[JURIST] Secretary General of the Norwegian Refugee Council Jan Egeland [official website] on Thursday stated [transcript] that the interruption of water that has left millions of Syrians without clean access to water constitutes a war crime. The secretary, who acts as chair for the UN/ISSG Task Force on Humanitarian Access in Syria, made the statement during a press conference where the adviser said that more than 5.5 million people are experiencing water shortages where around 30 percent of water functions have been restored. The adviser stated that Syria is still very much a battleground, and the UN is trying to do investigate the situation more.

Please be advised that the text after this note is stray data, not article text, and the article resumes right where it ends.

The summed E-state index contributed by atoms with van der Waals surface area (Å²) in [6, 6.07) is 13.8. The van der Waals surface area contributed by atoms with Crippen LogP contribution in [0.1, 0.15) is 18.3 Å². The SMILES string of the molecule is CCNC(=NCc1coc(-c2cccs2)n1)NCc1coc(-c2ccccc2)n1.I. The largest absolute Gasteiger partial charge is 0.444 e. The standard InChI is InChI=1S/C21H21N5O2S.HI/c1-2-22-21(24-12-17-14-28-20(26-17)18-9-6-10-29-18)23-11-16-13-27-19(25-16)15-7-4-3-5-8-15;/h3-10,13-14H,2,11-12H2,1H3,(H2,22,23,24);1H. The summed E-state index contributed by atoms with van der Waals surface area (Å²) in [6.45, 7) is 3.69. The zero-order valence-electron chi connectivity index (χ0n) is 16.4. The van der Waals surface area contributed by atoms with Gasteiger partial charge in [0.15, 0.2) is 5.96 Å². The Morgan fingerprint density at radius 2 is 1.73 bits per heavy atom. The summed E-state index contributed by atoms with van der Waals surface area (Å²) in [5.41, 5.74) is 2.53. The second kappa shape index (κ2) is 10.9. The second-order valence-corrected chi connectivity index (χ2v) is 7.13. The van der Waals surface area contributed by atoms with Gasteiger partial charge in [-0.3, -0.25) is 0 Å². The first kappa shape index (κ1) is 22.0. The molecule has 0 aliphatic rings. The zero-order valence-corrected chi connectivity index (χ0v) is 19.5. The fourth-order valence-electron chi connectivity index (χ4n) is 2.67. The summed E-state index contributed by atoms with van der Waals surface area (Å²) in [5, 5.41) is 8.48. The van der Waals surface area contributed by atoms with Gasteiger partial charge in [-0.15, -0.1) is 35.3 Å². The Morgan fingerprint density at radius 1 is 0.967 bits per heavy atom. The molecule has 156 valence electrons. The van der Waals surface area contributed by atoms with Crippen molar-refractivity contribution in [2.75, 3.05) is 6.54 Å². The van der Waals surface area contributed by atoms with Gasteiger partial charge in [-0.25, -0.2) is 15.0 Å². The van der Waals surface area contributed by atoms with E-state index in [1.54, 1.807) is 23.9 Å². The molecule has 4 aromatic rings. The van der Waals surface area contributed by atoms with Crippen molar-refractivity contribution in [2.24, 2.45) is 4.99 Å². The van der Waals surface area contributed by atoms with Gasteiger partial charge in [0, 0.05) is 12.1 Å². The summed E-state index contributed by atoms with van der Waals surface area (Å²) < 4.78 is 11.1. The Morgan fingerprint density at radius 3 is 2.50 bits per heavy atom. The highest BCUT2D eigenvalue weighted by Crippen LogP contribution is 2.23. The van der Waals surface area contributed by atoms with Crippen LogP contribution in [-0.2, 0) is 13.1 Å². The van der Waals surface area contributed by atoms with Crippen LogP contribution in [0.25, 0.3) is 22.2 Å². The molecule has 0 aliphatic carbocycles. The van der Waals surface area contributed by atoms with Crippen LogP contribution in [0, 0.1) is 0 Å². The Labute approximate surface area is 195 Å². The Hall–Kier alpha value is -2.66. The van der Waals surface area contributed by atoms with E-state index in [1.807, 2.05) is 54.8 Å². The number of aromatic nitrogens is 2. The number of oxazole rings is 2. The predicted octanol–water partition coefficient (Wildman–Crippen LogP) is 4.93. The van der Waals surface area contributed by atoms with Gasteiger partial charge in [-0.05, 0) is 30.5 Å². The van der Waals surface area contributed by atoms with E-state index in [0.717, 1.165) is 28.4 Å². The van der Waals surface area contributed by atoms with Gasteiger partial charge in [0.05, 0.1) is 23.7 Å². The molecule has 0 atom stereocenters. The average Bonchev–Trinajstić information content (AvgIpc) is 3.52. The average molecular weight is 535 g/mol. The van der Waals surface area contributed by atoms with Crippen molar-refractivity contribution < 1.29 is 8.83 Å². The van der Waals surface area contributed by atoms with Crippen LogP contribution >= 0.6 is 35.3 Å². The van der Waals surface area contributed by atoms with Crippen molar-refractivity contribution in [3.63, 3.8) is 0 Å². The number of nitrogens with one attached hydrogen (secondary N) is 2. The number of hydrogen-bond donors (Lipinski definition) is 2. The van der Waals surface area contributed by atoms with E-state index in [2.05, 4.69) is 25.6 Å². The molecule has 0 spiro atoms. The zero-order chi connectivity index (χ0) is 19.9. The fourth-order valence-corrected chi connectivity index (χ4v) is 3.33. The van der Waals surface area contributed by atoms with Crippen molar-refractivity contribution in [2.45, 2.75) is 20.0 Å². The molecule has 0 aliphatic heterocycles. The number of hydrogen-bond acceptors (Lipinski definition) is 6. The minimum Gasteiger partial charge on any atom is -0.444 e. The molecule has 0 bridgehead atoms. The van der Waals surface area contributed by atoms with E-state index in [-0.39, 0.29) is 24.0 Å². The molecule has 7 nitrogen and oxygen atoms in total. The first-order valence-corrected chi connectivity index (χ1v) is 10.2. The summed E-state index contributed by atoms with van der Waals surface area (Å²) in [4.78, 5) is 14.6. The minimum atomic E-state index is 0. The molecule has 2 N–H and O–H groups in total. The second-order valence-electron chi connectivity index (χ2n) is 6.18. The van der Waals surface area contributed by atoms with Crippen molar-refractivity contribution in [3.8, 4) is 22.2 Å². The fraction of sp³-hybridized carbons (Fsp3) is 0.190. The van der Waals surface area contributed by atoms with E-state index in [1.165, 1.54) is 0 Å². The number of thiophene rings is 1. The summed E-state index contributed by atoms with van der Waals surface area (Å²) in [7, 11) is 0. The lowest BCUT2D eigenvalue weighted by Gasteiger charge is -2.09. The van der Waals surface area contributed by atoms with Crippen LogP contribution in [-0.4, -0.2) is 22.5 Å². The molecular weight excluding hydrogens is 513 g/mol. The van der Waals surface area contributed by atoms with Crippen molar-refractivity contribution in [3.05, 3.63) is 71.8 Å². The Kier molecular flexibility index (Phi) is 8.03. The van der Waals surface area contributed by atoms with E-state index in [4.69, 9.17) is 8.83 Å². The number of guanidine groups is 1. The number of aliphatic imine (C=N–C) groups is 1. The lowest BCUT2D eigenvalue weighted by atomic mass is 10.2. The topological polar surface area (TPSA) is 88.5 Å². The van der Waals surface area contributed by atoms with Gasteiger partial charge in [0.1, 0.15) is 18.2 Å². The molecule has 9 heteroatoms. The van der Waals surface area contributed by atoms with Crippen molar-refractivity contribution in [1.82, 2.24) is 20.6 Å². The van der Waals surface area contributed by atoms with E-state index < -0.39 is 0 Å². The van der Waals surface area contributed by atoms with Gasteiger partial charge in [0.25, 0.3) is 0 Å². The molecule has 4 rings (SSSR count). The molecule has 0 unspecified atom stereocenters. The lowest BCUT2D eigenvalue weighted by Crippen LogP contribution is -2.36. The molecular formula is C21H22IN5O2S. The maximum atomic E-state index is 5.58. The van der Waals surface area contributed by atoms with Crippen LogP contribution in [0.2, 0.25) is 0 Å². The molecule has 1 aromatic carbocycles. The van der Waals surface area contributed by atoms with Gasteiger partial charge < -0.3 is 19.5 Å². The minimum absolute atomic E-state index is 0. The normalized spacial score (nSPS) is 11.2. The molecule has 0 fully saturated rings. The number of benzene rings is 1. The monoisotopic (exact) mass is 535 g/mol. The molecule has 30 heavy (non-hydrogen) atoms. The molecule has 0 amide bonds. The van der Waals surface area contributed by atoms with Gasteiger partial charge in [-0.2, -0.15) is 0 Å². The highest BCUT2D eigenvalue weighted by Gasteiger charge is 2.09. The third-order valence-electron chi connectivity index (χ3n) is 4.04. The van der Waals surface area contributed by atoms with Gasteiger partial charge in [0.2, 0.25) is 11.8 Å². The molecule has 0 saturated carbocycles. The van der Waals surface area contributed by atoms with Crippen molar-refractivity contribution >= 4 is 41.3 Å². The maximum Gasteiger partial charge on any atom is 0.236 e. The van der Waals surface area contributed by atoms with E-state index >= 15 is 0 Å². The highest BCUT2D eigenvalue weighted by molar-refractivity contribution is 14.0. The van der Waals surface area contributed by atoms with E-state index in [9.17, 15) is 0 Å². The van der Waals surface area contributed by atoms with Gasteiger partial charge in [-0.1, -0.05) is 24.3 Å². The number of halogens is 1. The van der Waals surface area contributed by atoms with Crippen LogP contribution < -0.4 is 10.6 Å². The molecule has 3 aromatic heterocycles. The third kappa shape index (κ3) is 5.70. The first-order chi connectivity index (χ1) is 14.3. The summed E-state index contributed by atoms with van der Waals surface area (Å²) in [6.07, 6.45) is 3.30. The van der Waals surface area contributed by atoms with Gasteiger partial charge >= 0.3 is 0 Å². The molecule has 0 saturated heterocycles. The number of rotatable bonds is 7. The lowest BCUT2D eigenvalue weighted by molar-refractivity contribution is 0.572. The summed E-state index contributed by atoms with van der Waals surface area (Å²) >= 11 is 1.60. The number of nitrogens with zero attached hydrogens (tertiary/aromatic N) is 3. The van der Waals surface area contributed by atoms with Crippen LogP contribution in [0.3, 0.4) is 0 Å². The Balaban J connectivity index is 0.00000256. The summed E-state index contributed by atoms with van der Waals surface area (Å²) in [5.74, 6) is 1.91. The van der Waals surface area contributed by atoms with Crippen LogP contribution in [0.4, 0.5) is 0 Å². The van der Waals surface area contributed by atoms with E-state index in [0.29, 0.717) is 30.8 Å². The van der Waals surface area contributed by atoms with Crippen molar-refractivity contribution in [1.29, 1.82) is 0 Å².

To sabotage and deny water is of course a war crime because it is civilians who drink it, and civilians who will be affected by waterborne and other diseases, if it is not restored. I am disappointed that so far the cessation of hostilities that is holding in so many places is not increasing our access. Why isn't there access? Well, there is a whole web of obstacles really; not only do we need approval from the Ministry of Foreign Affairs in Damascus, we need it from the Governo's office, from the Security Committee of the region, from the security forces involved, and from the armed groups inside. All of them have to allow us access, and it only takes one of them to deny us access. We are routinely still denied access, and we hope that the cessation of hostilities and the guarantors can change that. It has not so far.The war in Syria [JURIST backgrounder] continues to have a devastating impact, particularly for the war torn region of Aleppo. Last month the UN General Assembly adopted a resolution to establish an independent panel to investigate possible war crimes [JURIST report] in Syria. Earlier in December UN High Commissioner for Human Rights Zeid Ra'ad Al Hussein accused Syrian pro-government forces of going door to door and systematically killing civilians [JURIST report] in at least four Aleppo neighborhoods. The Russian/Syrian coalition committed war crimes in Aleppo during September and October, Human Rights Watch said [JURIST report] in early December. In November a group of German lawyers announced [JURIST report] the filing of charges against Syrian President Bashar al-Assad, alleging that he committed war crimes in Aleppo.